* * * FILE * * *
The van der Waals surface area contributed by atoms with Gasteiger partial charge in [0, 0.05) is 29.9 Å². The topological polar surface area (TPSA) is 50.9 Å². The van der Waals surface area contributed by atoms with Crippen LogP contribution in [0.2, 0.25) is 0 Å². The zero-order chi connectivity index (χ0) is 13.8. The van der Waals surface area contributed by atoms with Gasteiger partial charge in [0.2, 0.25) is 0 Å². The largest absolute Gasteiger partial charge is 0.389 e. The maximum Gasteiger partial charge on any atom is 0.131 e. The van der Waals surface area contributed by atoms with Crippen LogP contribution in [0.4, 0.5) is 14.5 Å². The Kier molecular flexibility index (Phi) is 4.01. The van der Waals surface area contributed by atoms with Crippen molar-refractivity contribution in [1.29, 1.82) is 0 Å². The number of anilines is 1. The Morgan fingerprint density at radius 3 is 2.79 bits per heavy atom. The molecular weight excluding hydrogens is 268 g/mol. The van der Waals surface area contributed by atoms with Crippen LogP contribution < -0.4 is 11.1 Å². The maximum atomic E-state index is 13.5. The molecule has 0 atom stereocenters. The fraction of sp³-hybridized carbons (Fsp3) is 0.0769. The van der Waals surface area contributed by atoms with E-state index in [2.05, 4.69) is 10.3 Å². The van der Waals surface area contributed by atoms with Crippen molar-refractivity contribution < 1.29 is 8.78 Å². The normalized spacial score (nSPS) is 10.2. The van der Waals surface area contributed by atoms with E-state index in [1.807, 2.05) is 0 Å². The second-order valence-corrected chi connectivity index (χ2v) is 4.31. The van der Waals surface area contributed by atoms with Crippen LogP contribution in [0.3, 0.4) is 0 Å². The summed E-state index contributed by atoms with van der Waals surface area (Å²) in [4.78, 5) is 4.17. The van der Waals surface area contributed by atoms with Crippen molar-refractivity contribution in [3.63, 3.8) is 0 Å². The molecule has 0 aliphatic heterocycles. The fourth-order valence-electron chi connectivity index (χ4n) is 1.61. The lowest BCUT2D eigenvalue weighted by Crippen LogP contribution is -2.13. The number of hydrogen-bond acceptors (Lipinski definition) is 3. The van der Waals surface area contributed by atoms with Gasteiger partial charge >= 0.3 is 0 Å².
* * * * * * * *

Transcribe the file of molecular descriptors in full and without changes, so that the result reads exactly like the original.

The van der Waals surface area contributed by atoms with Gasteiger partial charge in [0, 0.05) is 29.9 Å². The topological polar surface area (TPSA) is 50.9 Å². The van der Waals surface area contributed by atoms with Crippen LogP contribution in [0.2, 0.25) is 0 Å². The zero-order chi connectivity index (χ0) is 13.8. The van der Waals surface area contributed by atoms with Gasteiger partial charge in [0.2, 0.25) is 0 Å². The largest absolute Gasteiger partial charge is 0.389 e. The maximum Gasteiger partial charge on any atom is 0.131 e. The van der Waals surface area contributed by atoms with Crippen LogP contribution in [0.4, 0.5) is 14.5 Å². The Kier molecular flexibility index (Phi) is 4.01. The van der Waals surface area contributed by atoms with Crippen molar-refractivity contribution in [1.29, 1.82) is 0 Å². The number of anilines is 1. The Morgan fingerprint density at radius 3 is 2.79 bits per heavy atom. The molecular weight excluding hydrogens is 268 g/mol. The van der Waals surface area contributed by atoms with Crippen LogP contribution < -0.4 is 11.1 Å². The maximum atomic E-state index is 13.5. The molecule has 0 atom stereocenters. The fraction of sp³-hybridized carbons (Fsp3) is 0.0769. The van der Waals surface area contributed by atoms with E-state index in [2.05, 4.69) is 10.3 Å². The van der Waals surface area contributed by atoms with Crippen molar-refractivity contribution < 1.29 is 8.78 Å². The normalized spacial score (nSPS) is 10.2. The van der Waals surface area contributed by atoms with E-state index in [1.807, 2.05) is 0 Å². The second-order valence-corrected chi connectivity index (χ2v) is 4.31. The van der Waals surface area contributed by atoms with Crippen LogP contribution in [0.3, 0.4) is 0 Å². The summed E-state index contributed by atoms with van der Waals surface area (Å²) in [4.78, 5) is 4.17. The van der Waals surface area contributed by atoms with Crippen molar-refractivity contribution in [3.63, 3.8) is 0 Å². The molecule has 0 aliphatic heterocycles. The fourth-order valence-electron chi connectivity index (χ4n) is 1.61. The lowest BCUT2D eigenvalue weighted by Crippen LogP contribution is -2.13. The number of hydrogen-bond acceptors (Lipinski definition) is 3. The van der Waals surface area contributed by atoms with Gasteiger partial charge >= 0.3 is 0 Å².